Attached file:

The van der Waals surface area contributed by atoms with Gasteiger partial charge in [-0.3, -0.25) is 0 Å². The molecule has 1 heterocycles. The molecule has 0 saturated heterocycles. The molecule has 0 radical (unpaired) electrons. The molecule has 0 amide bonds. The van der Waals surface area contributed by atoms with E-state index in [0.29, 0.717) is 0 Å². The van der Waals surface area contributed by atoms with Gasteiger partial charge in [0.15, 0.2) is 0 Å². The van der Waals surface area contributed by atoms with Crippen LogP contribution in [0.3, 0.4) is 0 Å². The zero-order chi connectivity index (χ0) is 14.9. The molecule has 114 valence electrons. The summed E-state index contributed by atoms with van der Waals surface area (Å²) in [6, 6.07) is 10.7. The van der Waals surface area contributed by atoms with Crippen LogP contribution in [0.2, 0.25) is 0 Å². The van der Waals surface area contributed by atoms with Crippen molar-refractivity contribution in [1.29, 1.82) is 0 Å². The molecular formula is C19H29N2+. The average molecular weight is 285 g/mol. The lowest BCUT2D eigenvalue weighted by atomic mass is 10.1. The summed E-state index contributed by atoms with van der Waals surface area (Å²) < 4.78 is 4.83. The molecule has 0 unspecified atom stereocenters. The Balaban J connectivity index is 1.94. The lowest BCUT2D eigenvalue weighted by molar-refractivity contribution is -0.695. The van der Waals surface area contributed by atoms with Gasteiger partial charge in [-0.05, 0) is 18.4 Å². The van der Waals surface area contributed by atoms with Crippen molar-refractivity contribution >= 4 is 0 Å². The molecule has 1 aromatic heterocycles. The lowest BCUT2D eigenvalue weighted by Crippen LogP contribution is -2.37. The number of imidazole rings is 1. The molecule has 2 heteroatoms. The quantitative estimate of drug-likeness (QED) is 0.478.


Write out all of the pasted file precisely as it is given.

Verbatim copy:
The van der Waals surface area contributed by atoms with Gasteiger partial charge in [-0.3, -0.25) is 0 Å². The molecule has 1 heterocycles. The molecule has 0 saturated heterocycles. The molecule has 0 radical (unpaired) electrons. The molecule has 0 amide bonds. The van der Waals surface area contributed by atoms with E-state index in [0.29, 0.717) is 0 Å². The van der Waals surface area contributed by atoms with Gasteiger partial charge in [0.15, 0.2) is 0 Å². The van der Waals surface area contributed by atoms with Crippen LogP contribution in [0.3, 0.4) is 0 Å². The zero-order chi connectivity index (χ0) is 14.9. The molecule has 114 valence electrons. The summed E-state index contributed by atoms with van der Waals surface area (Å²) in [6, 6.07) is 10.7. The van der Waals surface area contributed by atoms with Crippen LogP contribution in [0.2, 0.25) is 0 Å². The van der Waals surface area contributed by atoms with Crippen molar-refractivity contribution in [1.29, 1.82) is 0 Å². The molecular formula is C19H29N2+. The average molecular weight is 285 g/mol. The lowest BCUT2D eigenvalue weighted by atomic mass is 10.1. The summed E-state index contributed by atoms with van der Waals surface area (Å²) < 4.78 is 4.83. The molecule has 0 unspecified atom stereocenters. The Balaban J connectivity index is 1.94. The lowest BCUT2D eigenvalue weighted by molar-refractivity contribution is -0.695. The van der Waals surface area contributed by atoms with Gasteiger partial charge in [-0.05, 0) is 18.4 Å². The van der Waals surface area contributed by atoms with Crippen molar-refractivity contribution >= 4 is 0 Å². The molecule has 1 aromatic heterocycles. The lowest BCUT2D eigenvalue weighted by Crippen LogP contribution is -2.37. The number of imidazole rings is 1. The molecule has 2 heteroatoms. The quantitative estimate of drug-likeness (QED) is 0.478.